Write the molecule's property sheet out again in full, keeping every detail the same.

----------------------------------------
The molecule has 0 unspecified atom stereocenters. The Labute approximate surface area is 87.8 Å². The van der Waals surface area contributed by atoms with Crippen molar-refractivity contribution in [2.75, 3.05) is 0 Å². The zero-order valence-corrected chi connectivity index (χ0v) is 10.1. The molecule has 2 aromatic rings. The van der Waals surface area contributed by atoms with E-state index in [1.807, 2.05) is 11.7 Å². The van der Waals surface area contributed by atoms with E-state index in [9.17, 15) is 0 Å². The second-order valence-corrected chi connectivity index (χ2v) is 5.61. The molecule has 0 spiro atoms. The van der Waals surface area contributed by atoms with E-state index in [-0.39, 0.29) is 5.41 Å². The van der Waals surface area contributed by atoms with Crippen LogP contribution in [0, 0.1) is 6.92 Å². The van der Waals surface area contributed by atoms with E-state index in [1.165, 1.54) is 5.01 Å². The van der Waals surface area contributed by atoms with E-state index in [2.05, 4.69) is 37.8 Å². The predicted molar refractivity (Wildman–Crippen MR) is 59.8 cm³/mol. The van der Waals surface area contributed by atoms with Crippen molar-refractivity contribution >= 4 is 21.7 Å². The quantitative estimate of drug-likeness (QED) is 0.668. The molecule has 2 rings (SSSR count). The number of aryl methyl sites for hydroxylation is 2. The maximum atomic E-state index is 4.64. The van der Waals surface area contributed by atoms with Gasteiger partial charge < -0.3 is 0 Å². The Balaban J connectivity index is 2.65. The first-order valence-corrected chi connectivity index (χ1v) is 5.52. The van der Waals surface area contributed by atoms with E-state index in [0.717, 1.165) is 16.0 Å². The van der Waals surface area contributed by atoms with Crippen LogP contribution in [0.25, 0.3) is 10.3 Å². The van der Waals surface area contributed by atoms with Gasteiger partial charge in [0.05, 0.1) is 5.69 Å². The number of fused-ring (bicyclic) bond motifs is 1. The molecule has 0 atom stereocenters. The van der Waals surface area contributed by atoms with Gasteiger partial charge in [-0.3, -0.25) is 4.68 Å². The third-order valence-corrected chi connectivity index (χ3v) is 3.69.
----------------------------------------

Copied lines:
The molecule has 0 unspecified atom stereocenters. The Labute approximate surface area is 87.8 Å². The van der Waals surface area contributed by atoms with Crippen molar-refractivity contribution in [2.75, 3.05) is 0 Å². The zero-order valence-corrected chi connectivity index (χ0v) is 10.1. The molecule has 2 aromatic rings. The van der Waals surface area contributed by atoms with E-state index in [1.807, 2.05) is 11.7 Å². The van der Waals surface area contributed by atoms with E-state index in [9.17, 15) is 0 Å². The second-order valence-corrected chi connectivity index (χ2v) is 5.61. The molecule has 0 spiro atoms. The van der Waals surface area contributed by atoms with E-state index in [-0.39, 0.29) is 5.41 Å². The van der Waals surface area contributed by atoms with Crippen LogP contribution in [0, 0.1) is 6.92 Å². The van der Waals surface area contributed by atoms with E-state index in [1.165, 1.54) is 5.01 Å². The van der Waals surface area contributed by atoms with E-state index in [2.05, 4.69) is 37.8 Å². The predicted molar refractivity (Wildman–Crippen MR) is 59.8 cm³/mol. The van der Waals surface area contributed by atoms with Crippen molar-refractivity contribution >= 4 is 21.7 Å². The quantitative estimate of drug-likeness (QED) is 0.668. The molecule has 2 rings (SSSR count). The number of aryl methyl sites for hydroxylation is 2. The maximum atomic E-state index is 4.64. The van der Waals surface area contributed by atoms with Gasteiger partial charge < -0.3 is 0 Å². The Balaban J connectivity index is 2.65. The first-order valence-corrected chi connectivity index (χ1v) is 5.52. The van der Waals surface area contributed by atoms with E-state index in [0.717, 1.165) is 16.0 Å². The van der Waals surface area contributed by atoms with Crippen LogP contribution in [0.25, 0.3) is 10.3 Å². The van der Waals surface area contributed by atoms with Gasteiger partial charge in [0.05, 0.1) is 5.69 Å². The number of fused-ring (bicyclic) bond motifs is 1. The molecule has 0 atom stereocenters. The van der Waals surface area contributed by atoms with Gasteiger partial charge in [-0.3, -0.25) is 4.68 Å². The third-order valence-corrected chi connectivity index (χ3v) is 3.69.